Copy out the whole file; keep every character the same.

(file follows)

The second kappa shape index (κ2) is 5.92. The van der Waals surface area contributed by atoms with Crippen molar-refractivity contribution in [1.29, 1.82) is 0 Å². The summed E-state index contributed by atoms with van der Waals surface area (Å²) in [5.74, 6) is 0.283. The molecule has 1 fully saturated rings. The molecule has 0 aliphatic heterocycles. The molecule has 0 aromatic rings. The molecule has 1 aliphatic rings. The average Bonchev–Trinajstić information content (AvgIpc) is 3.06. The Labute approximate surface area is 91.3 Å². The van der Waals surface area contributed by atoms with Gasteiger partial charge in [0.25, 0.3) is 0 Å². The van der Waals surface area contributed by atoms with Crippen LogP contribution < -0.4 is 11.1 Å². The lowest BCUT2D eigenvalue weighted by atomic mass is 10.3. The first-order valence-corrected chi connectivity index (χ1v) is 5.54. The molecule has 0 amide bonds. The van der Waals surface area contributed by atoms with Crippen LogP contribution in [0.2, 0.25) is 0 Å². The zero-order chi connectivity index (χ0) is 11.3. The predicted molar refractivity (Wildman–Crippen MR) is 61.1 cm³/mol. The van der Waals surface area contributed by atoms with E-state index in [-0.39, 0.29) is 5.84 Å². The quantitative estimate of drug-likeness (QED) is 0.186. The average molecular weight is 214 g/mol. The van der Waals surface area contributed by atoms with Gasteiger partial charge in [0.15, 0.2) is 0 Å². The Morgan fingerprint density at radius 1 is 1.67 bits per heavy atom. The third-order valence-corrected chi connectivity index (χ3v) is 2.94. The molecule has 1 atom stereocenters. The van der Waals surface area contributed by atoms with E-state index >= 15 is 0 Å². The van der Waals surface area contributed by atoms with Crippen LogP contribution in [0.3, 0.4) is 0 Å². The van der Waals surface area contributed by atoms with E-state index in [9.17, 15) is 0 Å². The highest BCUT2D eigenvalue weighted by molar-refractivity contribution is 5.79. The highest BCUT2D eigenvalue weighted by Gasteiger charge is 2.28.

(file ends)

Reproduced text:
The second kappa shape index (κ2) is 5.92. The van der Waals surface area contributed by atoms with Crippen molar-refractivity contribution in [1.29, 1.82) is 0 Å². The summed E-state index contributed by atoms with van der Waals surface area (Å²) in [5.74, 6) is 0.283. The molecule has 1 fully saturated rings. The molecule has 0 aliphatic heterocycles. The molecule has 0 aromatic rings. The molecule has 1 aliphatic rings. The average Bonchev–Trinajstić information content (AvgIpc) is 3.06. The Labute approximate surface area is 91.3 Å². The van der Waals surface area contributed by atoms with Gasteiger partial charge in [0.25, 0.3) is 0 Å². The van der Waals surface area contributed by atoms with Crippen LogP contribution < -0.4 is 11.1 Å². The lowest BCUT2D eigenvalue weighted by atomic mass is 10.3. The first-order valence-corrected chi connectivity index (χ1v) is 5.54. The molecule has 0 amide bonds. The van der Waals surface area contributed by atoms with Crippen LogP contribution in [0.2, 0.25) is 0 Å². The zero-order chi connectivity index (χ0) is 11.3. The predicted molar refractivity (Wildman–Crippen MR) is 61.1 cm³/mol. The van der Waals surface area contributed by atoms with E-state index in [-0.39, 0.29) is 5.84 Å². The quantitative estimate of drug-likeness (QED) is 0.186. The average molecular weight is 214 g/mol. The van der Waals surface area contributed by atoms with Gasteiger partial charge in [0.15, 0.2) is 0 Å². The Morgan fingerprint density at radius 1 is 1.67 bits per heavy atom. The third-order valence-corrected chi connectivity index (χ3v) is 2.94. The molecule has 1 atom stereocenters. The van der Waals surface area contributed by atoms with E-state index >= 15 is 0 Å². The van der Waals surface area contributed by atoms with Crippen LogP contribution in [0.3, 0.4) is 0 Å². The van der Waals surface area contributed by atoms with E-state index in [9.17, 15) is 0 Å². The highest BCUT2D eigenvalue weighted by molar-refractivity contribution is 5.79. The highest BCUT2D eigenvalue weighted by Gasteiger charge is 2.28.